Report this review (#1598910)
Posted Friday, August 19, 2016 | Review Permalink
Honorary Collaborator
3 stars This album is innocuous and listenable enough but there's nothing here drawing me back. The music is too simplistic and too computer-generated (with agonizingly poor computer sound generations of all strings and synths). M. Nixon is a good guitarist, okay vocalist (VERY similar to ROINE STOLT), fair songwriter in the PINK FLOYD vein, but many of his compositions lack sophistication and high production standards.

1. "Fall" (1:55) nice intro to the album--though it's dynamic extremes give us a misleading feel for the style and pace to follow. (9/10)

2. "Silent Code" (7:19) easily the best song on the album with the best instrumental arrangements and sound engineering plus an excellent, unusual jazzy guitar solo at the end. (9/10)

3. "Names In The Stone" (4:54) sounds EXACLY like a ROINE STOLT composition. (8/10)

4. "Toll" (3:02) nice mostly instrumental song despite poor sound engineering. (8/10)

5. "Playing God" (5:04) a very good song that sounds/feels oddly familiar. NOSOUND? MYSTERY? PT? NINE STONES CLOSE? (9/10)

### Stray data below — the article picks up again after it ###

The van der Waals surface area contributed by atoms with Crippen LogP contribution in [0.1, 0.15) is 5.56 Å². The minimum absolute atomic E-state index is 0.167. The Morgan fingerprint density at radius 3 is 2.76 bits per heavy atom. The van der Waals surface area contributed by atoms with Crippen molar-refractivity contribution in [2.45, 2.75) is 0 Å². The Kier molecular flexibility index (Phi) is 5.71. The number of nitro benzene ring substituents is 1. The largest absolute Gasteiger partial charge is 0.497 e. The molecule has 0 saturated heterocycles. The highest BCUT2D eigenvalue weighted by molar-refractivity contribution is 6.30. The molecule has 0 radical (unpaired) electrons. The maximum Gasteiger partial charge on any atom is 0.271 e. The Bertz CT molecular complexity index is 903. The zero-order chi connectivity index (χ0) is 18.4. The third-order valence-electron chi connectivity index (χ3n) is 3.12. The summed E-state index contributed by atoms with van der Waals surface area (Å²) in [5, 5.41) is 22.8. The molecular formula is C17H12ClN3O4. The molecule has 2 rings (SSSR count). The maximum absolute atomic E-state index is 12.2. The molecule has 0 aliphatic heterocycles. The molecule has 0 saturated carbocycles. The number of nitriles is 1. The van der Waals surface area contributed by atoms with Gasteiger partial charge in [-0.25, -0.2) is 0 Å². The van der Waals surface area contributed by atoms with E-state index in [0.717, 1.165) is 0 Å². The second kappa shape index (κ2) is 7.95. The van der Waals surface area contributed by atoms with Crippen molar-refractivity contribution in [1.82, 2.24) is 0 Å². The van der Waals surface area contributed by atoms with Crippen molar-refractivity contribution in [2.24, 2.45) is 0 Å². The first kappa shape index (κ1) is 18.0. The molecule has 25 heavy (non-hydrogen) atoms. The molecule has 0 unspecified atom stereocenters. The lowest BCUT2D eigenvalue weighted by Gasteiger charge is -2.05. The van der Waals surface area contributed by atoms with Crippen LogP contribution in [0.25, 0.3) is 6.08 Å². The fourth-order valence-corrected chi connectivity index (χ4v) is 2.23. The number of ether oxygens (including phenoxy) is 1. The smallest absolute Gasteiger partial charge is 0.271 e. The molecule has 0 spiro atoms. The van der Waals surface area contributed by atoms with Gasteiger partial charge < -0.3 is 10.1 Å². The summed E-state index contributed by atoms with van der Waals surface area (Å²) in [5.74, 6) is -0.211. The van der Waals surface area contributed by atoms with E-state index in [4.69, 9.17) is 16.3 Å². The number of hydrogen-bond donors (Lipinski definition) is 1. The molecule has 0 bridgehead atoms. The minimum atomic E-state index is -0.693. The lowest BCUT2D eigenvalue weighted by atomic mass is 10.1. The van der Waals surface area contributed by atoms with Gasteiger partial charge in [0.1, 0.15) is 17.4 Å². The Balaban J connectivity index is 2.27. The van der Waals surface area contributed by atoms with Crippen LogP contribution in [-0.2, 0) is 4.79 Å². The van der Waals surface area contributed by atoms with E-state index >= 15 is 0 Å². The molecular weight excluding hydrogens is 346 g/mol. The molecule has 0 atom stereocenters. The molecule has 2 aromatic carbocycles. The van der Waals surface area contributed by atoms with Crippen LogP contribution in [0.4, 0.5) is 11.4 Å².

6. "Exit Wound" (5:38) a nearly-unlistenable opening section is saved by a wonderful middle and end section. (8/10)

7. "Enigma" (8:02) a pleasant piano-based song that sounds a lot like ROINE STOLT--even the Gilmour-like guitar solos. (8/10)

8. "The Middle Game" (7:45) another pleasurable near-prog, mostly Pink Floyd-ish song that proves forgettable. This music is so close to that of TONY PATTERSON's wonderful work on his 2016 release, Equations of Meaning, only lacking something. (Nick Magnus?) (8/10)

9. "Trough Of War" (4:06) an irritable guitar sound opening turns my mood against this one. Unfortunately, nothing much happens to change my mind. (6/10)

10. "Solace" (1:04) pleasant, creepy instrumental interlude. (8/10)

11. "Sleep Under The Flag" (3:14) pretentious poetry reading that you or I could do on our computer. 'Strings' arrangement at the end are the only redeeming factor. (7/10)

12. "Another Same" (3:32) catchy acoustic guitar piece that could fit on any indie rock album. (8/10)

13. "October" (5:43) pure Roger Waters drivel. (7/10)

14. "Exit Wound (Let It Go...)" (5:40) a remake of song #6. I just can't get over that opening section. (8/10) (bonus track)

3.5 to four star record; try it for yourself.

Report this review (#1633500)
Posted Thursday, October 20, 2016 | Review Permalink